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Work-Swap: Getting in Shape to Take Their Place

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Today, President-Elect Barack Obama met with President Bush in the Oval Office to discuss the transition between administrations. Mr. Bush told the media that he was seeking to make the transition as “smooth as possible” for the President-elect. The transfer of power between executives is a  well-documented performance evaluation: the outgoing presidents’ strengths and areas for growth are on display.

When we start a new job, many of us do not get the chance to have a private conversation or a one-on-one training session with our predecessor–especially one that takes place in a historic, unusually-shaped room (I think I saw a triangular bathroom display at IKEA once, but that’s a different story). If we’re lucky, we–the new kids– may get a training document or a chance to call them a couple of times for some quick questions. Otherwise, we have to use the resources available to us to make sense of our new role.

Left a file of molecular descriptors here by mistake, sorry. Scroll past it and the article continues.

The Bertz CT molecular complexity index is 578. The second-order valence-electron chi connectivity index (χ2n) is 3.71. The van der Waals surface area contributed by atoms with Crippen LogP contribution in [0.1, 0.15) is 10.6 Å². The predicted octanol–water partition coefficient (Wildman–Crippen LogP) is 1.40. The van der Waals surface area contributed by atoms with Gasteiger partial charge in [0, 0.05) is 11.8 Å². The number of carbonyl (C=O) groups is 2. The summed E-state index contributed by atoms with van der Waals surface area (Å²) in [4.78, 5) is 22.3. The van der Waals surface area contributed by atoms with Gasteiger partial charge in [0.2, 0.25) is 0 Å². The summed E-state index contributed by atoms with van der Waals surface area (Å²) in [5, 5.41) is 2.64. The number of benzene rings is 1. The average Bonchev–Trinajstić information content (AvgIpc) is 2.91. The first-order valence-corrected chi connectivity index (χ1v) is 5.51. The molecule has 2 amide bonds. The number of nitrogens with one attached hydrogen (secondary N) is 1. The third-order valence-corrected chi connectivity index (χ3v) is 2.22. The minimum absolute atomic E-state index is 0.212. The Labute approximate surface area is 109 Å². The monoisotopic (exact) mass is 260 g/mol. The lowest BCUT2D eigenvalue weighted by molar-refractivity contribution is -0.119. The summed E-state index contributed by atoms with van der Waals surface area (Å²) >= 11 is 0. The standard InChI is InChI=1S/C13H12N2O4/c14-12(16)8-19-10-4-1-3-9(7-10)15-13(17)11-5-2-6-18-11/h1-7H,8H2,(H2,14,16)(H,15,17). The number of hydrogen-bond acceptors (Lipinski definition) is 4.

When you are vetting potential employers before accepting the offer, don’t be afraid to ask why the position is open in the first place. If you want to contact the person in the current position–filter their observations about the position, supervisors, or company through the lens of their particular experience. While their negative comments or experience may be a red flag, it does not necessarily mean this position is bad for you.  If the position is new, make sure you fully understand the rationale for its creation.

If you decide to keep your options open, contains job listings for a variety of industries. Click here for the free trial.

Work-Swap: Getting in Shape to Take Their Place by
Authored by: PRGUY222